It is best to quit applications that you are not working with. Having several applications running can slow down your computer and make things messy. In this video, learn a few ways to quit applications properly. Also, see how to force an application to quit if it does not shut down normally.
- [Instructor] I'm starting this video with lots of applications running, because I want to talk about how to quit applications. You should quit applications that you're not currently using. Now, remember you know an application is running because it has the little block dot underneath the icon in the dock. Usually there will also be a window on the screen for that application, but you can't depend on that. Finder, for example, can run even though it does not have a window open on the screen. Also, it's important to note that only one application can be active at a time.
That's the application that has its menus up at the top of the screen. I know Dictionary is active, because this first menu is labeled Dictionary, and also the Dictionary window is on top of all of the others. Let's click on the Safari window, which I can see here. When I click on that, we'll see that it makes Safari active. That window comes to the top of the stack and I can see its menus up at the top of the screen. So when an application is active, you can go into the menu with the application's name and one of the options in this menu is Quit.
And there's also a keyboard shortcut listed here, Command + Q. So if I want to quit Safari, I can just hit this item on the list. That application is quit, the window is gone, and the little black dot is gone from the icon on the dock. Next, I want to quit Calculator. So I'm gonna click on that to make it active, this time I'll just use the keyboard shortcut, Command + Q, so I'll hold the Command key, tap the letter Q, and that quits that application. So I just quit the Calculator app, but I want you to notice something pretty important.
The icon for Calculator was not in the dock before I launched the application. Now that we've quit it, it is still visible in the dock over here, but only temporarily. This section of the dock to the right of this dividing line, is going to show recently used applications. So even after you quit them, the three most recent icons, as long as they are not icons that have been stored permanently in the dock, those are going to stay here in this recent section.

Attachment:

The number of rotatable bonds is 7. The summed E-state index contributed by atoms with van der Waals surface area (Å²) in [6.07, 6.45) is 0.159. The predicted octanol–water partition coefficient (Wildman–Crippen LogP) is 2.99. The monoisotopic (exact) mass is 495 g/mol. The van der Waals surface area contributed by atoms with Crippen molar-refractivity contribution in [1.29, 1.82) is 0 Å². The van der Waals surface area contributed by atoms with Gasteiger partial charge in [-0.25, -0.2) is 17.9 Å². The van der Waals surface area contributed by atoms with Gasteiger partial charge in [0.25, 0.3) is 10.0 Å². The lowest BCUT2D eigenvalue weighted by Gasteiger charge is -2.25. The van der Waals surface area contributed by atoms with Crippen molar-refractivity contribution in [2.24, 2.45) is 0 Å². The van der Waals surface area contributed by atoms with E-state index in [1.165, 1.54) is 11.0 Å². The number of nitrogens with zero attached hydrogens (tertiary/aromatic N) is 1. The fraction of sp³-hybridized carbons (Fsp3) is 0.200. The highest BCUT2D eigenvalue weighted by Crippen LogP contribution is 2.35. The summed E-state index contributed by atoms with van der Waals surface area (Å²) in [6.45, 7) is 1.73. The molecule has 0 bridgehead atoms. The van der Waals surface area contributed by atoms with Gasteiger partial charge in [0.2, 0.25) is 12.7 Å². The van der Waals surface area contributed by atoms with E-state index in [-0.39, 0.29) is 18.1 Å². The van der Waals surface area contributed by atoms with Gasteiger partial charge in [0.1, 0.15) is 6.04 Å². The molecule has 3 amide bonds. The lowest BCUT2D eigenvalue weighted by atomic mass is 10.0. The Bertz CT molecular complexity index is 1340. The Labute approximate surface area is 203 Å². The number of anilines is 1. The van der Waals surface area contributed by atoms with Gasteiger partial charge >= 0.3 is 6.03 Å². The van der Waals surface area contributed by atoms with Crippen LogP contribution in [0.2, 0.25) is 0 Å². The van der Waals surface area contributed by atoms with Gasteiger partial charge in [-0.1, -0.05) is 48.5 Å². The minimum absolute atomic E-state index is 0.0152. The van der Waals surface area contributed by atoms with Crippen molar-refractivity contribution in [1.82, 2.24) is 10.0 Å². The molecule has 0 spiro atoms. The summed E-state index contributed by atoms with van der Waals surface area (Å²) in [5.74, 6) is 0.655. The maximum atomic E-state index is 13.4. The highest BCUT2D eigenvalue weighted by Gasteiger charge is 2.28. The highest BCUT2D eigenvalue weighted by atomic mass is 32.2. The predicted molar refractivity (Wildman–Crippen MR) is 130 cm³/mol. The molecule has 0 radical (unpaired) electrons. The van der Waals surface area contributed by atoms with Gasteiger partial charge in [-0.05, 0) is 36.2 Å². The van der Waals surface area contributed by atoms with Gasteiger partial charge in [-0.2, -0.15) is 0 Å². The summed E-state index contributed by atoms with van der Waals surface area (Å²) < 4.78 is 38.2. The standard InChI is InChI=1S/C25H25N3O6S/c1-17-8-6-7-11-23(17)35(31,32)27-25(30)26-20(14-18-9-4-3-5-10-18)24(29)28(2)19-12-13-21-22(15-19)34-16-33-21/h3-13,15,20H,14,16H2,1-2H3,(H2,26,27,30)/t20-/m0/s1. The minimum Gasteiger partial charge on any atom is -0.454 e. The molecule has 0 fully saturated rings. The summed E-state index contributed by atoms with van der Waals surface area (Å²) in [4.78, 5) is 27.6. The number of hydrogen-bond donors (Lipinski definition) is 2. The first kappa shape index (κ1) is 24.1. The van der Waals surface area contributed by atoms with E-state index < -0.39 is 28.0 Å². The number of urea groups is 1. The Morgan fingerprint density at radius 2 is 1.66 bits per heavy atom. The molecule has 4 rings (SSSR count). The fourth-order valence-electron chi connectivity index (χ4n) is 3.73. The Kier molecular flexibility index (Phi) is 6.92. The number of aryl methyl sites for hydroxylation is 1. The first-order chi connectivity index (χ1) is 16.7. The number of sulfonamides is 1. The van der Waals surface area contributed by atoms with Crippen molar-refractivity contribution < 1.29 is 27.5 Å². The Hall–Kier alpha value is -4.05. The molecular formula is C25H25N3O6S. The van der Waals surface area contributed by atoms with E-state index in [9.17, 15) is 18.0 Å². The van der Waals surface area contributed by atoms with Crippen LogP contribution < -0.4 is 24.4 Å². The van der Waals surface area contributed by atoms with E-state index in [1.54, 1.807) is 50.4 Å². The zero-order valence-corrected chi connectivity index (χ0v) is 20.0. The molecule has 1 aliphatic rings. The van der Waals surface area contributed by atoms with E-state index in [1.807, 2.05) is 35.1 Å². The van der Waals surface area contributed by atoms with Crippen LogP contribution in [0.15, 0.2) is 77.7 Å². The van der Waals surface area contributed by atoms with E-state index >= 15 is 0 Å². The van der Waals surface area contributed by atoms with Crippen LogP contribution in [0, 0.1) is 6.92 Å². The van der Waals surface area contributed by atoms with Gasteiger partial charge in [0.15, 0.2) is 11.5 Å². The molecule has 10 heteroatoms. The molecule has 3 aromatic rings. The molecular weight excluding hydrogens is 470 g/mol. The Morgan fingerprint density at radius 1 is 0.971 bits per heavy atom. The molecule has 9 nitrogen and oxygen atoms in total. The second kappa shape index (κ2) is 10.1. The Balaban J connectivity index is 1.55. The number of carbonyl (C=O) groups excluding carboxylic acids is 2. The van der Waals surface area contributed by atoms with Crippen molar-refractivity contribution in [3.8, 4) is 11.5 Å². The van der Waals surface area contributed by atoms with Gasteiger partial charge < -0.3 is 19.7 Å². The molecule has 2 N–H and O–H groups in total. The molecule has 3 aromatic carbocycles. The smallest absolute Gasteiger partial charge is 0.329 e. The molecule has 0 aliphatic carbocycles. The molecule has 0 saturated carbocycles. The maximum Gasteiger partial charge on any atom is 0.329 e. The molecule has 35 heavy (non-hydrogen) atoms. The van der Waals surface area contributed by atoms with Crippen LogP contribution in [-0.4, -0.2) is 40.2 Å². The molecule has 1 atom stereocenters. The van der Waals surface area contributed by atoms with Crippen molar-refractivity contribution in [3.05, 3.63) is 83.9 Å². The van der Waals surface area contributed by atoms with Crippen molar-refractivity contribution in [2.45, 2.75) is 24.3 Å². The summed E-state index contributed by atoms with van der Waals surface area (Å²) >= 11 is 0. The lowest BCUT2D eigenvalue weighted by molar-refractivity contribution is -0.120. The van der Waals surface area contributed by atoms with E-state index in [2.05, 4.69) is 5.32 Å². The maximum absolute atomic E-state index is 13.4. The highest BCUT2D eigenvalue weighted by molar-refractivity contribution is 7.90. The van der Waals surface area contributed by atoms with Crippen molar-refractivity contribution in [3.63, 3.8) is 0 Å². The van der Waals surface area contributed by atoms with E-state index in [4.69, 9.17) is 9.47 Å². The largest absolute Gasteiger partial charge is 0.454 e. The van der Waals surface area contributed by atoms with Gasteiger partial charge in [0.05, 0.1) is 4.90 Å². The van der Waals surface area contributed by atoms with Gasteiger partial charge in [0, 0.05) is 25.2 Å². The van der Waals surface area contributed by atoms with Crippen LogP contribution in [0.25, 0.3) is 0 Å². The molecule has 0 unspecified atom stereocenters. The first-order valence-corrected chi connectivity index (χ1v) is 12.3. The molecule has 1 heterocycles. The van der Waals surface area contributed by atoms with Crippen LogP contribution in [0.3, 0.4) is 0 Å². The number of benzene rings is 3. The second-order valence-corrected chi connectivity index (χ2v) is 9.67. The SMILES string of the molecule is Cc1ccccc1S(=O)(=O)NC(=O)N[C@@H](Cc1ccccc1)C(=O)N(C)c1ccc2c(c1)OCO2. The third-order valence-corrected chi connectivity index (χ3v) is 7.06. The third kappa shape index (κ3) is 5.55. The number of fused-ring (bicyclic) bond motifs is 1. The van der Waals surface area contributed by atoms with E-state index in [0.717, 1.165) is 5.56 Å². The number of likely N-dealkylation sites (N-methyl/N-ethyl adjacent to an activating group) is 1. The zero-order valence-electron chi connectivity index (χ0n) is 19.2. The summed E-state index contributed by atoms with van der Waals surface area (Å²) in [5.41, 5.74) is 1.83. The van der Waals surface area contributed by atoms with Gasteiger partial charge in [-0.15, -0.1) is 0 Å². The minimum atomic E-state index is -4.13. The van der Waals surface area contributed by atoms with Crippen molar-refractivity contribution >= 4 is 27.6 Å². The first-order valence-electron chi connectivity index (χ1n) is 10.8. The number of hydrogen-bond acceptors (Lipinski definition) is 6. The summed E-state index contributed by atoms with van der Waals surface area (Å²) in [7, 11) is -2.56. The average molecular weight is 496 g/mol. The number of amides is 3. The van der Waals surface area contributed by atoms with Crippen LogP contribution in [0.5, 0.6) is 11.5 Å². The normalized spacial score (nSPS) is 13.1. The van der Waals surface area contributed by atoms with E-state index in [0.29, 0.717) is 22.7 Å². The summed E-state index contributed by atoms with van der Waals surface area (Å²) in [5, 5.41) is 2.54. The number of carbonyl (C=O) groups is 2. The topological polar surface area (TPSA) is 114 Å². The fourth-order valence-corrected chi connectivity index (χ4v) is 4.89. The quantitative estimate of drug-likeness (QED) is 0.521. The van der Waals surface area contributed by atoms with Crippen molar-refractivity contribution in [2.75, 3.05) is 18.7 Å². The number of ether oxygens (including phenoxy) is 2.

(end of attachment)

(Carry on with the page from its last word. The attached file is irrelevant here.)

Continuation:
As you use other applications, these will cycle through, because it only shows the three most recent icons. All right, now let's quit the Dictionary. Another way to quit an application is to just right click on the icon for it in the dock, and if it's currently running, you'll see an option to quit it. So I'll click on that, and now Dictionary has quit. The icon is still here in the recent section, though. All right, so we've seen a few normal ways to quit an application, but sometimes you will try to quit an application and it simply won't quit.
This is rare, but it is a glitch that happens sometimes. Usually you should just give the computer a minute, but if the application still does not quit, you can force it to quit. For that we'll go into the System menu, that's the menu with the little Apple logo. Then we'll go to Force Quit. And this brings up a list of all of the applications that are currently running. And if one of these will not quit, you can select it here. So I'll select Chess, and then I can force it to quit. Hit this button, Confirm, and now it has forced that application to quit.
So now we have quit everything except for Finder. But Finder is always running. You cannot quit it, so you're not able to Force Quit it, either. But there is an option to restart it. So you could select it here and hit Relaunch if you're having some problem with Finder and you just need it to restart. And for now, I'll just close this window. Please keep in mind these different methods for quitting applications. It's best to quit applications if you're not using them.
- Setting up an Apple ID or iCloud account
- Browsing folders with Finder
- Creating, copying, moving, and renaming files and folders
- Launching and quitting applications
- Organizing a cluttered workspace
- Browsing the web with Safari
- Working with Mail, Contacts, and Calendar
- Communicating with instant messages and FaceTime calls
- Using iTunes, QuickTime, Photos, Maps, and other bundled apps
- Installing applications from the App Store
- Using essential voice commands for Siri